I am getting a hang of OOP and finally started creating them in my scripts. One thing I don't get it is the "$this" after creating an instance of class. For example, this guy coded:

class Form
{
protected $inputs = array();    

public function addInput($type, $name)
{
     $this->inputs[] = array("type" => $type,
            "name" => $name);
}


}

 $form = new form();

 $this->addInput("text", "username");
 $this->addInput("text", "password");

Notice that the last two lines show that he used $this->addInput().

How is it different from $form->addInput? I always used the name of variable I use to create an instance of class. I don't see what $this->function() does. How does the PHP know which object it's referring to?

From what I understand, $this->var is used in any methods within that object. If there's no $this->var but rather plain $variable then it cannot be used in other methods other than the method that has that $variable, correct?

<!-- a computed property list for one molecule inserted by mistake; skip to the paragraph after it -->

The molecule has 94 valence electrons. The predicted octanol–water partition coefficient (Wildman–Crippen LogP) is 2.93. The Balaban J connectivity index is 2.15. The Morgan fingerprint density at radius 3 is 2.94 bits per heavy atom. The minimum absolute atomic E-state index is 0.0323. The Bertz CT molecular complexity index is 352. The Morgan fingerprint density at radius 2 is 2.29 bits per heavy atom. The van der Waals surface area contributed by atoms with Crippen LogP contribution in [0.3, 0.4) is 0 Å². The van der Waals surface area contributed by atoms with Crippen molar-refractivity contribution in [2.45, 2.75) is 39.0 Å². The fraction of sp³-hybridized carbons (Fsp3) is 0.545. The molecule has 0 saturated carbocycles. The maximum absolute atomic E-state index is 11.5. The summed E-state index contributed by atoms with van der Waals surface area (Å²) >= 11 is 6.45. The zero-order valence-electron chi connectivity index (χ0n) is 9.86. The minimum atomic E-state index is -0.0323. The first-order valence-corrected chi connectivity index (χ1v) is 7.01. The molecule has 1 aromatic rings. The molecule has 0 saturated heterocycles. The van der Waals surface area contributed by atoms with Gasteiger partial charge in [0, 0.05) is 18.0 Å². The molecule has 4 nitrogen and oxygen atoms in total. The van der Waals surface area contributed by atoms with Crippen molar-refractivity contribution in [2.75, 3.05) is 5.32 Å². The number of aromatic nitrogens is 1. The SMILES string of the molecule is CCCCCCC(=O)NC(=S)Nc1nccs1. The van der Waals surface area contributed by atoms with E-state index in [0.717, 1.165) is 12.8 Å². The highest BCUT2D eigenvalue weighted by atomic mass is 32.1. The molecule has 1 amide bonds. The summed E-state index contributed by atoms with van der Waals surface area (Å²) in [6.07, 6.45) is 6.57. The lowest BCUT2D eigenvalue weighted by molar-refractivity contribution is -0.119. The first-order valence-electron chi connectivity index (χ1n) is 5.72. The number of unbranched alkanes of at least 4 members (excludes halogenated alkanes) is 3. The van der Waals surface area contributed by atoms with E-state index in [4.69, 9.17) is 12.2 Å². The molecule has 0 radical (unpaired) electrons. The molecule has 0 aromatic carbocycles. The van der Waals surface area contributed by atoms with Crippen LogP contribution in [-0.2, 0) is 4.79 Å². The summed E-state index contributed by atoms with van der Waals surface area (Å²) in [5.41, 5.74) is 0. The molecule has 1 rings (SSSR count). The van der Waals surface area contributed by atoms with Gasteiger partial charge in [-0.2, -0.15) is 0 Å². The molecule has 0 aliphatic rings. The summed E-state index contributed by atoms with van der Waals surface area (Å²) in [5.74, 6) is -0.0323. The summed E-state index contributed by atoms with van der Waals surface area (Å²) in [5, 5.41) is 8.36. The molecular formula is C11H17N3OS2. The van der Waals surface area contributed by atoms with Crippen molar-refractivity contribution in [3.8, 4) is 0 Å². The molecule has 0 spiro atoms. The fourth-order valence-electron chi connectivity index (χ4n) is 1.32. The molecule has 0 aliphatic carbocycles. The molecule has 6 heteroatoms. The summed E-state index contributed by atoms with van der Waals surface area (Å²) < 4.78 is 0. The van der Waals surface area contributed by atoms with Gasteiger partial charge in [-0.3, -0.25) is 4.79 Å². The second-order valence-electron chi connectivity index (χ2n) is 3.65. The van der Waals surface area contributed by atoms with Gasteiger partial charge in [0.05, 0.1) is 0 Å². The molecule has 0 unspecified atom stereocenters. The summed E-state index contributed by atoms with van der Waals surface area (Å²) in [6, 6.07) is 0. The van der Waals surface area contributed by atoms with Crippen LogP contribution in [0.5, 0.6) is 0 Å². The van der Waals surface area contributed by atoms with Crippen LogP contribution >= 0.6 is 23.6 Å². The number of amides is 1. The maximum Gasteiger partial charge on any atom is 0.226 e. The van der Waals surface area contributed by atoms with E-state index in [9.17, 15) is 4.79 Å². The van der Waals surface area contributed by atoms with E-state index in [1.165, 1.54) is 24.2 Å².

related: http://stackoverflow.com/questions/2035449/why-is-oop-hard-for-me/3689613#3689613

Comments

Um, I think that code is wrong. It should defiantly be $form-> not $this-> for the last 2 lines.

Written by Petah

possible duplicate of what does $this mean within a class definition?

Written by Gordon

Accepted Answer

// Incorrect
$this->addInput("text", "username");
$this->addInput("text", "password");

This code is incorrect. There is no $this when you're not in a class method. That should be $form. So to answer your question: the difference is that $form->addInput is correct and $this->addInput is invalid!

// Correct
$form->addInput("text", "username");
$form->addInput("text", "password");

It looks like you understand OOP better than the person who wrote this code. You're drinking from a tainted well. Yikes!

Written by John Kugelman
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